4. In your cover letter to that company, say what they are looking for and then how your (different) set of skills match that description.


The Internet’s Changing!

What an interesting week in the Internet world.  We’ve had talks of firewalls, government bills, blackouts, hackers, and copyrights.  So, what’s it all about?

Well, this week started off with the whispers of SOPA and PIPA, bills introduced in congress to curb internet piracy of copyrighted materials.  They, of course, were backed heavily by a few headliners over the past decade: the RIAA and the MPAA, among cable and media content companies.  While their intentions were noble, their methods were not quite straightforward, nor guaranteed freedom of expression on the Internet.  One post by one blogger had the possibility of having an entire website blocked overnight.

So, the web “took back the day.”  Wednesday, dozens of websites went dark to boycott the legislation and get Internet users to understand what was written in the bills and to get them to contact their representatives.  Wikipedia, reddit, and many other sites went completely dark (blocked access to content), while others kept functional services but posted information on their homepages (Google, Mozilla, etc).  Well, it worked, and with overwhelming success.  Both bills have been slowed while they are reworded and reconsidered, if not killed (since PIPA will be coming to a vote next week).

Then Thursday happened.  The FBI took down the MegaUpload family of sites, which did not even operate in the US.  They shut down the site and arrested the leaders involved in the sites.  So, of course, since the FBI has global reach, why do we need legislation like SOPA and PIPA?  Clearly we can arrest those involved, who are not only non-US-citizens, but also lived in New Zealand.  Of course, the interesting events of this evening have been the shutdowns of Anonymous, who are acting out against the shutdown of MegaUpload.  They have attacked sites and forced the other part of the “internet population” to go dark–the proponents of the bills that were boycotted yesterday–namely, the MPAA, RIAA.  As one who sets up systems and builds websites, I’m not surprised that there are security holes in these systems, but I am surprised at how open the sites have been left to vulnerability.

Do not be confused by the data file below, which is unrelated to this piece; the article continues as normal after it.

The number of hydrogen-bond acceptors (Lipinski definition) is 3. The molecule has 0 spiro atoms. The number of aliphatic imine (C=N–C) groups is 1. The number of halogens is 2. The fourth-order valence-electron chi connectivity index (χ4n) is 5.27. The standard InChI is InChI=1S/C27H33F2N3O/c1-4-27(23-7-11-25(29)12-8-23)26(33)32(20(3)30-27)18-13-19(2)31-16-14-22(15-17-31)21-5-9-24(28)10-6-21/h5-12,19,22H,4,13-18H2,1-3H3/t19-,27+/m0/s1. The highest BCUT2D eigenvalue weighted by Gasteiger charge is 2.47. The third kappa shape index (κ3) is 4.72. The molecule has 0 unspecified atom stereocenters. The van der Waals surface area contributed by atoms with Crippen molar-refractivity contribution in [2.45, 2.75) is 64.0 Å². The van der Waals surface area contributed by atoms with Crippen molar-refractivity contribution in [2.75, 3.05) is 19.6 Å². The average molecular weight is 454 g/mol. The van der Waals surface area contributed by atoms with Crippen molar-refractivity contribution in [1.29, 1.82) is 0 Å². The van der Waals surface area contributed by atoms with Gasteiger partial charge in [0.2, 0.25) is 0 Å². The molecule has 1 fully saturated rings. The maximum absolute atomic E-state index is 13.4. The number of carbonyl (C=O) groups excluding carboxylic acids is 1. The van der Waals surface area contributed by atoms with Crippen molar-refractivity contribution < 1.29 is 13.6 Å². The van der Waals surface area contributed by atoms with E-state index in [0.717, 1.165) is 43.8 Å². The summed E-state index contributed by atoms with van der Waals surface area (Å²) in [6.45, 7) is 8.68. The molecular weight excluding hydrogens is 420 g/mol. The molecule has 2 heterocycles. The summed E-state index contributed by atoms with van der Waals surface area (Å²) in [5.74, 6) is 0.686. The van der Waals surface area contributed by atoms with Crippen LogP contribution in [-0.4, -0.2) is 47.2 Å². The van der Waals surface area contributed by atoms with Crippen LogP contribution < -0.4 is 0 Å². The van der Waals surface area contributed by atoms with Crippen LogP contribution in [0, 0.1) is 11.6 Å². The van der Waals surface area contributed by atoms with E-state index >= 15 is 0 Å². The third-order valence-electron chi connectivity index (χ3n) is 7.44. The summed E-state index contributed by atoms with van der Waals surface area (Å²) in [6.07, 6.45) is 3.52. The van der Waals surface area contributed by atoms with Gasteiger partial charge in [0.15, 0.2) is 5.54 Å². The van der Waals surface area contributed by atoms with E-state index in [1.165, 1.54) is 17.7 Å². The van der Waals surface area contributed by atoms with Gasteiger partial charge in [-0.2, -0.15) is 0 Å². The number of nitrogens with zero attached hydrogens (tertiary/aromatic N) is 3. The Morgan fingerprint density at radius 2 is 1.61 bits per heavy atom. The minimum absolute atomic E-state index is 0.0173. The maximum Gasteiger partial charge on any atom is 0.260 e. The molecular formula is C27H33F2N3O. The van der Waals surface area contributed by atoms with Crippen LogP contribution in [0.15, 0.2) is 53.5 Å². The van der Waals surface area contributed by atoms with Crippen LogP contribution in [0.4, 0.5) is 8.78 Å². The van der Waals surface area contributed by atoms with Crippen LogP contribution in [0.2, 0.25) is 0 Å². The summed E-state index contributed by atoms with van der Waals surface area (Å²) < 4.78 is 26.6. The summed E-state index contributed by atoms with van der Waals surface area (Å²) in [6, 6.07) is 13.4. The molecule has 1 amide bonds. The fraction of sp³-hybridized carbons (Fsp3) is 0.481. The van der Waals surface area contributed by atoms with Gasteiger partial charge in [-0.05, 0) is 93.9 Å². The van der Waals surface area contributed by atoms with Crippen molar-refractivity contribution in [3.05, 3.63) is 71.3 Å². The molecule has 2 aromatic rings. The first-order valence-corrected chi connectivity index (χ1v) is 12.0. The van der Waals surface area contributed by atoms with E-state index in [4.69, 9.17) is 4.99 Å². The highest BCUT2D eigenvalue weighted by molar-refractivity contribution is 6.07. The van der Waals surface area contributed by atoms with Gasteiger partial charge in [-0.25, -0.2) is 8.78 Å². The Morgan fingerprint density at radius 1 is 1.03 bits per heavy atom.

So, maybe the internet will return to normal tomorrow?  Let’s hope so.


(and no, don’t hate me for listing fox news as a resource… it’s not usual ;) )

Abram’s Vision

I was reading my daily chapters in the Bible today, and came across a very interesting revelation given to Abram well before he was Abraham.  This is something that I have completely overlooked in the past, but lays out the end of Genesis and the Exodus.  Here it is, in the NASB:

Now when the sun was going down, a deep sleep fell upon Abram; and behold, terror and great darkness fell upon him. God said to Abram, “Know for certain that your descendants will be strangers in a land that is not theirs, where they will be enslaved and oppressed four hundred years. But I will also judge the nation whom they will serve, and afterward they will come out with many possessions. As for you, you shall go to your fathers in peace; you will be buried at a good old age. Then in the fourth generation they will return here, for the iniquity of the Amorite is not yet complete.” –Genesis 15:12-16

Why have I not put this together before?

New Years Resolutions

I’ve been thinking about new years resolutions this year, reflecting on years past.  This morning, Jim Sommerville almost took the words out of my mouth at First Baptist in Richmond.  I still figured I’d share my thoughts.

Every year, I’ve tried to make resolutions, but they all seem to fail in time.  Two years ago, I tried to do a 365 days of pictures on Flickr, which lasted on and off for just over two months.  It was a lot of fun, but eventually “life” got in the way.  Even trying to stay simple, I’ve tried from giving up things such as fast food, soda, and tv time to promising to read for fun every day and going to the gym more often.

I don’t think this is the right direction to take the beginning of each year.  Rather than try to add specific goals, such as “lose weight,” “get in shape,” or “read more,” we should strive toward who we want to be and who God wants us to be.  I know the person that I know I can be is not the person I am now, since there is so much more I want to do and be in this world, and I believe that God uses those dreams and passions.  For me, this year, it means that I will be more focused on serving God wherever I am; being more proactive about quiet times, reading time, posting and taking photos, building friendships; and researching new directions that God wants to take me.

So, my parting questions are: 1) Who do you want to be, and who does God want you to be?  and 2) What can you do in small steps to become that person?